While disruptive in many ways, the COVID-19 pandemic presented a rare opportunity to explore student approaches to learning in McGill University’s anatomy labs. Facing social distancing requirements and a lower number of cadaver donors, anatomy faculty were forced to divide the class between in-person and virtual labs. “It set up the perfect environment to compare virtual and in-person learning because we had equal groups of students in both cohorts,” describes Dr. Sean McWatt, an assistant professor of anatomy at the McGill Faculty of Medicine and Health Sciences.
In an ongoing study supported by the Institute of Health Sciences Education Innovation and Research Seed Fund’s “Special Call: IHSE Research Grants on Educational Advancements or Innovations in Response to COVID-19,” made possible through the generosity of the Stevenson Fund, titled “Evaluating the Experiences of Students and Instructors During In-person Versus Remote Laboratory Education in Human Anatomy,” Dr. McWatt has gathered qualitative data from both faculty and students in the lab, examining how their experiences differed between virtual and in-person environments. He also collected survey data from students in both cohorts that measured their ability to adapt to new learning contexts using two metrics: surface learning, which requires just enough memorization to pass a class; and deep learning, which comes from actively applying course material beyond tests and exams.
Dr. McWatt and his team discovered that students whose first lab was conducted in person favoured deeper approaches to learning than those who began with remote labs, with many instructors and students citing the value of the “transformative learning experience” that comes with hands-on exploration. But there were other students who thrived while learning remotely, and a large part of the study provides quantitative data, such as class size, exam format, and time, that may explain their success.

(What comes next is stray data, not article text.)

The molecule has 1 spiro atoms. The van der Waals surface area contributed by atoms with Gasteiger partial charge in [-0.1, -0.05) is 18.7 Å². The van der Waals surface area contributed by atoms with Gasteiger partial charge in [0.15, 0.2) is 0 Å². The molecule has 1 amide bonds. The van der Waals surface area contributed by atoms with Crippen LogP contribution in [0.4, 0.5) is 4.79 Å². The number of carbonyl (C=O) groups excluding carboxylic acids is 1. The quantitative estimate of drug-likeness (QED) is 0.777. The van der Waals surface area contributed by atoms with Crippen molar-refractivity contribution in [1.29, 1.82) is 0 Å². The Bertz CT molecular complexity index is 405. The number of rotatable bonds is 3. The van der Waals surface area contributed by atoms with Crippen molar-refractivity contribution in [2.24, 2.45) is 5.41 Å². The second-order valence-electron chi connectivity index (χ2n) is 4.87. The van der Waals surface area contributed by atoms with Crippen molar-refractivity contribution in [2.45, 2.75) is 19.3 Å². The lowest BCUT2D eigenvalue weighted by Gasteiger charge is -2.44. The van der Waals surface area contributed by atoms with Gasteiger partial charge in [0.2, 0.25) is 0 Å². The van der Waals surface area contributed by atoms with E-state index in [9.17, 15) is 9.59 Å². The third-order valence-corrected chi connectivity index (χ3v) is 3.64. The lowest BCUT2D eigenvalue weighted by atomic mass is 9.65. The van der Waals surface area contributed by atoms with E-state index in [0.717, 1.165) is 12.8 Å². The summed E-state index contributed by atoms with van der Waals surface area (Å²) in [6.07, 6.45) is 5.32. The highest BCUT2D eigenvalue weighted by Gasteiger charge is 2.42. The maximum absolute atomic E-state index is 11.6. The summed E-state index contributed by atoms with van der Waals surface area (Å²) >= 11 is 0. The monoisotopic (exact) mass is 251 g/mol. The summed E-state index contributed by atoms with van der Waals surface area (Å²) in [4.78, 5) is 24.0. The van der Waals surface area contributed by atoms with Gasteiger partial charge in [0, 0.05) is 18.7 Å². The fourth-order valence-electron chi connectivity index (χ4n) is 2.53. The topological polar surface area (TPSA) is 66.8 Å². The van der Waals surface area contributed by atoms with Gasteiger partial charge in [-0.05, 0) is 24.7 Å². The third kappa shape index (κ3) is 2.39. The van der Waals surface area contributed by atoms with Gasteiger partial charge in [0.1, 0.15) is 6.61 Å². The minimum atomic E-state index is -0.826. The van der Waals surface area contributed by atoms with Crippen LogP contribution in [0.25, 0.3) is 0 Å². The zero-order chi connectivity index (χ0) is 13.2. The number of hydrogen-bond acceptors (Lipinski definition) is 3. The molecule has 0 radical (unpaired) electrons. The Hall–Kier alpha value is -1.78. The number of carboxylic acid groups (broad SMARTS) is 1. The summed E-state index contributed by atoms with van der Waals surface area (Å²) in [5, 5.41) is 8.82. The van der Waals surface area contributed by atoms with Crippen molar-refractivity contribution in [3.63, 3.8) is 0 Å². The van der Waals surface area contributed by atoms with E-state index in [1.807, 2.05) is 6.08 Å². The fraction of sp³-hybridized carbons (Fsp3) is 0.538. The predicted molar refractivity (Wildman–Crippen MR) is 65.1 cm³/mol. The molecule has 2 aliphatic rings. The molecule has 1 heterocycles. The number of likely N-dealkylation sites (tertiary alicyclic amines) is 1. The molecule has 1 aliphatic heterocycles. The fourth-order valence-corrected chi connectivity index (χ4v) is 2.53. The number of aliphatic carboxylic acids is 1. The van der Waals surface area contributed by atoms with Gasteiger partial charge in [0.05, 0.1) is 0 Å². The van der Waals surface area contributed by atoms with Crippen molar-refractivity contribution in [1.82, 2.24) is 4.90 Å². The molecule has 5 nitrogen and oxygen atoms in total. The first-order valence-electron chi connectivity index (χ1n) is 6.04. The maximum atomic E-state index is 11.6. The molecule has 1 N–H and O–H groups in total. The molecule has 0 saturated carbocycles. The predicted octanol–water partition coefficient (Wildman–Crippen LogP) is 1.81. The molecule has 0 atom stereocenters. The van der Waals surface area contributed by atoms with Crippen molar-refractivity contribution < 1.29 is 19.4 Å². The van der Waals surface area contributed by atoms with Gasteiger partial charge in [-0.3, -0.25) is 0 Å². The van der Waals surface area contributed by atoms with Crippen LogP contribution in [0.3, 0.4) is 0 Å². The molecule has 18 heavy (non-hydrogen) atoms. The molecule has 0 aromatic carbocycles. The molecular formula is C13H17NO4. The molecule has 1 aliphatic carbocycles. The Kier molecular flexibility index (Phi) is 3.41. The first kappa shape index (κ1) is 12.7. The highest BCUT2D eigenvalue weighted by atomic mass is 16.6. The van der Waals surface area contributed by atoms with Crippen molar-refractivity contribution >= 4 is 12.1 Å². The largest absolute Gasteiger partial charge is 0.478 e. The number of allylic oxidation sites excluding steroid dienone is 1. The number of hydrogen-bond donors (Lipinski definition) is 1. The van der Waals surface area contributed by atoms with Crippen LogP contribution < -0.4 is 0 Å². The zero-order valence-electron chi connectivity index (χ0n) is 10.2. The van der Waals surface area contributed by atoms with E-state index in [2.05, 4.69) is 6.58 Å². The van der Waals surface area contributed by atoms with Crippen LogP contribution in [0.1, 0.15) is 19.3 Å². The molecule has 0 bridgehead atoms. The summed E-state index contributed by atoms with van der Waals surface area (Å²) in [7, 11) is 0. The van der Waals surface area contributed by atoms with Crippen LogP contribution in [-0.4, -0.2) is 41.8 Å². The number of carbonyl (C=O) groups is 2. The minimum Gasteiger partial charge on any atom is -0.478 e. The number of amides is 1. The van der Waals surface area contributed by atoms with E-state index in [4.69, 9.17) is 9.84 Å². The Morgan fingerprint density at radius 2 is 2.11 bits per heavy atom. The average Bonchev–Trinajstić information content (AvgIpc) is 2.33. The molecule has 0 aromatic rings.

“Ultimately, it comes down to how much our students feel supported in their work,” Dr. McWatt explains. “For example, small breakout rooms online can provide a more personalized lab experience, giving students increased one-on-one time with their instructor. But engagement in the learning community can be difficult to maintain in solely remote environments, and dissection is the gold standard of anatomy education. We want to explore potential best practices, such as blended learning models, to better meet student learning needs.”
Recognizing the potential for other universities to utilize this research in their own blended learning environments, Dr. McWatt and his team are also seeking to translate their findings into transferrable quantitative data. But learning development depends heavily on context, and every student comes from a slightly different background. When it comes to cost analysis; time, money, and resources also determine how and when learning happens in the lab.
“There are countless metrics we could use to measure learning and even more contextual factors that need to be accounted for, which makes it difficult to compare methods,” Dr. McWatt acknowledges. “So we’ve simplified our cost-analysis to only compare the money and time spent in both virtual and in-person environments. This provides a starting point for other universities to then take these numbers and apply them to their specific student contexts and budgeting needs.”
As a new faculty member, Dr. McWatt is particularly grateful for The Institute’s Innovation and Research Seed Fund, which has been instrumental in moving the project forward. With this funding source, he was able to purchase a subscription to a virtual Q-methodology platform that was used to obtain qualitative feedback from students, since in-person interaction continues to be limited. The Seed Fund also allows Dr. McWatt to provide gift card incentives to encourage students to participate as research subjects and to pay a current medical student, Jobanpreet Dhillon (MD’22), to assist him in his work.
“It’s key to let students know through compensation that their work is valuable,” Dr. McWatt says. “I’m honored to help them gain research experience and learn from them through this project.”